We believe that as men have by no means reached an ideal development of the State, although they are sincerely struggling toward that achievement, so in social and domestic life there are still many reforms to be accomplished, which demand the utmost devotion and energy of women and afford ample scope for their highest ambition. We rejoice that through that great movement for the higher education of women, which began at the outset of our career as a nation and which has been forwarded mainly by those who have desired to make women more happy and useful in their own sphere, all branches of learning, language, mathematics, science, are now open on practically equal terms to the youth of both sexes. But as there is still special training for boys in such branches as manual labor, technology, engineering, and political economy, so we hope to see the day when there shall be special schools or classes for girls, wherein such subjects as the chemistry of foods, scientific methods of cookery, the laws of drainage and ventilation, the appliances for heating and lighting our homes, the laws of physical health and beauty, kindergartening, trained nursing, and in short all the vast and varied knowledge which bears upon the home and tends to make it more and more the fitting birthplace and nursery of the race, shall be freely imparted to the future wives and mothers of our land.

Nor is society so free from evils, inherited from an earlier stage of civilization, and others incidental to the rapid influx of emigration from foreign shores, that women can afford to hold their charitable and philanthropic responsibilities lightly, or to crave other and more arduous duties.

We believe that it is a mistaken idea that for women to advance they must become more like men. No doubt there are individual women to whom, from peculiarities of their nature or circumstances, public duties may be fitting and appropriate; but these are exceptional. In the order of Christian civilization, the great mass of women must always be home-keepers. It is this unnumbered multitude of tireless, loving workers for human advancement and happiness who must always form the highest exponent of womanhood, the truest criterion of its requirements and


destiny; and these, from the nature of the case, must always be womanly women.

Such is our faith. We believe that you share it with us, and that you deprecate, as we do, the addition to our already sufficiently heavy burdens, of the duties and cares of the State. We beg you, therefore, as the highest representative body of men in the Commonwealth, that you will continue to the end the good work which you have so well begun, and record yourselves on every and all occasions as unalterably opposed to any change in the status of women before the law, which shall impose upon them those public and civic duties which belong to men.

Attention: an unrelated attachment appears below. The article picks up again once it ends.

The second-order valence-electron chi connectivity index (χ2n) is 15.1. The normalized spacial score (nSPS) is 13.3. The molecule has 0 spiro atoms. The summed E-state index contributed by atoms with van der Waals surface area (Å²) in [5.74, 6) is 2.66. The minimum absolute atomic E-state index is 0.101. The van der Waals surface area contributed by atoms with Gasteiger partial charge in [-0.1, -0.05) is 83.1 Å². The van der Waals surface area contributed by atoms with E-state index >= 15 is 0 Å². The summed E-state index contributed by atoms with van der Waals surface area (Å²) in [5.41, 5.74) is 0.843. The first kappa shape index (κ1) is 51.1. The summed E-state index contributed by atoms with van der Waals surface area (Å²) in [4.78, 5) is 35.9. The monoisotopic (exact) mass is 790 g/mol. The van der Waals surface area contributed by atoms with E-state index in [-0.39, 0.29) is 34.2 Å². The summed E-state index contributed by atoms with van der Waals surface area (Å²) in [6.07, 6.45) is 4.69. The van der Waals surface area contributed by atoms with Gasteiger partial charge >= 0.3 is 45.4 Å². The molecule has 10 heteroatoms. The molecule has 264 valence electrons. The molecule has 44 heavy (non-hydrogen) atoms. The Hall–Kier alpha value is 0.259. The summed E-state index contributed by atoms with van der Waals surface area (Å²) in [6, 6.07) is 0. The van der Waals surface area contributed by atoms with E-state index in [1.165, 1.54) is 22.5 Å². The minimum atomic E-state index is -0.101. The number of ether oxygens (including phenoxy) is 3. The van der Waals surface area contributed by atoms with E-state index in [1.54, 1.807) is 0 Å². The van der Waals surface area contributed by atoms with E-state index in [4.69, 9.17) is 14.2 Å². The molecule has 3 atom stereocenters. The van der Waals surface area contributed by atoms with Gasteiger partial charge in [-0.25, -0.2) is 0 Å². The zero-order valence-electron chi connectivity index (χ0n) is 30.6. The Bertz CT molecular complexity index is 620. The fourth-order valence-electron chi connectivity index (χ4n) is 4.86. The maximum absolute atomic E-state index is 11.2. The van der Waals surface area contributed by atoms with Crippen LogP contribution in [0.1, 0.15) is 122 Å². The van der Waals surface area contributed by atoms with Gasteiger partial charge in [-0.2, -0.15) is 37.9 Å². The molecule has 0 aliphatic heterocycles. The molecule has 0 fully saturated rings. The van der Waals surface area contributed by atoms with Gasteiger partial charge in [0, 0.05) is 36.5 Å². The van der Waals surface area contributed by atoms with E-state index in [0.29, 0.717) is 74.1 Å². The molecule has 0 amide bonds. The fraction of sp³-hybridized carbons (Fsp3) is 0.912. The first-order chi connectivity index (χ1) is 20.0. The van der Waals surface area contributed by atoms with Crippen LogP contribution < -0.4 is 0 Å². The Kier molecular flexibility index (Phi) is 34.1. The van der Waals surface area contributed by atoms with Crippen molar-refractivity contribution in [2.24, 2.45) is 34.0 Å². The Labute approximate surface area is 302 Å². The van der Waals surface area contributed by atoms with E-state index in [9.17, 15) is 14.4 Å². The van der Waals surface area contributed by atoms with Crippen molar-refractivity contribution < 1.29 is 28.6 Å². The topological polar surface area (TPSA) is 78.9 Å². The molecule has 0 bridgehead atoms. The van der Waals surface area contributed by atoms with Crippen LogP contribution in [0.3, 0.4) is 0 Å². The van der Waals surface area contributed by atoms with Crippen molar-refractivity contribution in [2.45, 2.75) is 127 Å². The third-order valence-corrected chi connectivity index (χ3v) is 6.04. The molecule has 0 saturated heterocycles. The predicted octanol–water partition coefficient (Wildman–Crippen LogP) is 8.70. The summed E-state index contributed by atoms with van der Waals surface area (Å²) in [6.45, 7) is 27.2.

We ask this for our protection, for the protection of the social and domestic interests of the commonwealth, and in the name of those tender and holy memories of home which are our common heritage and joy.

Women Remonstrants of the State of Illinois.

Chicago, June 1st, 1891.


Under the laws of Massachusetts women have certain privileges which are denied to men. These privileges women desire to retain. With equality of suffrage special privileges to women should cease. Therefore, women and the friends of women should vote "No" at the State election on the question, "Is it expedient that Municipal Suffrage be extended to Women?"

Privileges of Women in Massachusetts.

Sts. 1893, c. 417, § 16. Women are not obliged to pay a poll tax.

Pub. Sts. c. 170, § I. Women are not obliged to do jury duty.

Pub. Sts. c. 14, § I. Women are not obliged to do military duty.

Pub. Sts. c. 162, § 3. Women are exempt from arrest in civil action until judgment has been obtained against them.

97 Mass. 225. Women committing a misdemeanor in their husbands' presence, are presumed to have been coerced and are prima facie excused.

115 Mass. 146. Women selling liquors illegally, though on their own account, are not punishable therefor, but their husbands are held accountable.

Sts. 1894, c. 508. Women employees are exceptionally provided for and protected by the statutes regulating labor.

U. S. Sts. § 1994. Alien women, by marrying a citizen, or by their husbands' naturalization, become citizens.

Pub. Sts. c. 83, § I. Women, by living five years in any city or town, or by their husbands' "settlement" secure a "settlement right" without paying any taxes, which entitles them to be taken care of by such city or town in case of need.

Pub. Sts. c. 147, § 29. Women coming into this Commonwealth, without their husbands, control their property situated here as though unmarried.

Pub. Sts. c. II. § 5, cl. IO. The property of widows or unmarried women above the age of twenty-one years, to the value of $500, is exempt from taxation if the whole estate does not exceed $1,000, exclusive of property otherwise exempt from taxation.

Pub. Sts. c. 147, § 3. Women may receive from their husbands gifts of wearing apparel and articles for personal ornament or necessary for personal use to the value of $2,000, which, if not given in fraud, shall be exempt from claims of their husbands' creditors.

Pub. Sts. c. 183, § 29. Sts. 1893, c. 262. Women, though able, through past accumulations, or present earnings, are not obliged to support their husbands nor children nor themselves, if their husbands are living.